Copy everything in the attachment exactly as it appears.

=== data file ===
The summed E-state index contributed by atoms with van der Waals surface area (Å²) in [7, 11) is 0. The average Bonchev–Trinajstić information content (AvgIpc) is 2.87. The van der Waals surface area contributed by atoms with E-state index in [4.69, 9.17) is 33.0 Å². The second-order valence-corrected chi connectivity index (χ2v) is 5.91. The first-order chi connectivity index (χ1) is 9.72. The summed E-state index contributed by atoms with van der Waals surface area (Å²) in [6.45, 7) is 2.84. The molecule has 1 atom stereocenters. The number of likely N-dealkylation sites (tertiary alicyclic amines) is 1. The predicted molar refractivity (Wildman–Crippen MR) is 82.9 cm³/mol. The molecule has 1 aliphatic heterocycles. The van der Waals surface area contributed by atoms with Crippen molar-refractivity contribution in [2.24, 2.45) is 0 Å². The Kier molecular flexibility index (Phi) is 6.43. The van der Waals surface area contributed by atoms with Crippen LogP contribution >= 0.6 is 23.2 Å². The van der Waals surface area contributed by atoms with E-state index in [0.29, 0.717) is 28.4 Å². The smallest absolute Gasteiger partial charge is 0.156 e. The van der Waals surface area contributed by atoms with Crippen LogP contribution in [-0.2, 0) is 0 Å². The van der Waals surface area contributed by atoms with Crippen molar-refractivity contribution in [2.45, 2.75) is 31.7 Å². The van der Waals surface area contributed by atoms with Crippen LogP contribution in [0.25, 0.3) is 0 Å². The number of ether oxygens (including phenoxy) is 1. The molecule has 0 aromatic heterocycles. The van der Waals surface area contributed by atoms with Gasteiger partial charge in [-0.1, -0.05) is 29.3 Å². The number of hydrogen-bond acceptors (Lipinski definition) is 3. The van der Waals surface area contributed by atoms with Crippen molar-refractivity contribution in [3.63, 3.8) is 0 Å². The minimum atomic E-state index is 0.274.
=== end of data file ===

The summed E-state index contributed by atoms with van der Waals surface area (Å²) in [7, 11) is 0. The average Bonchev–Trinajstić information content (AvgIpc) is 2.87. The van der Waals surface area contributed by atoms with E-state index in [4.69, 9.17) is 33.0 Å². The second-order valence-corrected chi connectivity index (χ2v) is 5.91. The first-order chi connectivity index (χ1) is 9.72. The summed E-state index contributed by atoms with van der Waals surface area (Å²) in [6.45, 7) is 2.84. The molecule has 1 atom stereocenters. The number of likely N-dealkylation sites (tertiary alicyclic amines) is 1. The predicted molar refractivity (Wildman–Crippen MR) is 82.9 cm³/mol. The molecule has 1 aliphatic heterocycles. The van der Waals surface area contributed by atoms with Crippen molar-refractivity contribution in [2.24, 2.45) is 0 Å². The Kier molecular flexibility index (Phi) is 6.43. The van der Waals surface area contributed by atoms with Crippen LogP contribution >= 0.6 is 23.2 Å². The van der Waals surface area contributed by atoms with E-state index in [0.29, 0.717) is 28.4 Å². The smallest absolute Gasteiger partial charge is 0.156 e. The van der Waals surface area contributed by atoms with Crippen LogP contribution in [-0.2, 0) is 0 Å². The van der Waals surface area contributed by atoms with Crippen molar-refractivity contribution in [2.45, 2.75) is 31.7 Å². The van der Waals surface area contributed by atoms with Crippen LogP contribution in [0.25, 0.3) is 0 Å². The number of ether oxygens (including phenoxy) is 1. The molecule has 0 aromatic heterocycles. The van der Waals surface area contributed by atoms with Gasteiger partial charge in [-0.1, -0.05) is 29.3 Å². The number of hydrogen-bond acceptors (Lipinski definition) is 3. The van der Waals surface area contributed by atoms with Crippen molar-refractivity contribution in [3.63, 3.8) is 0 Å². The minimum atomic E-state index is 0.274.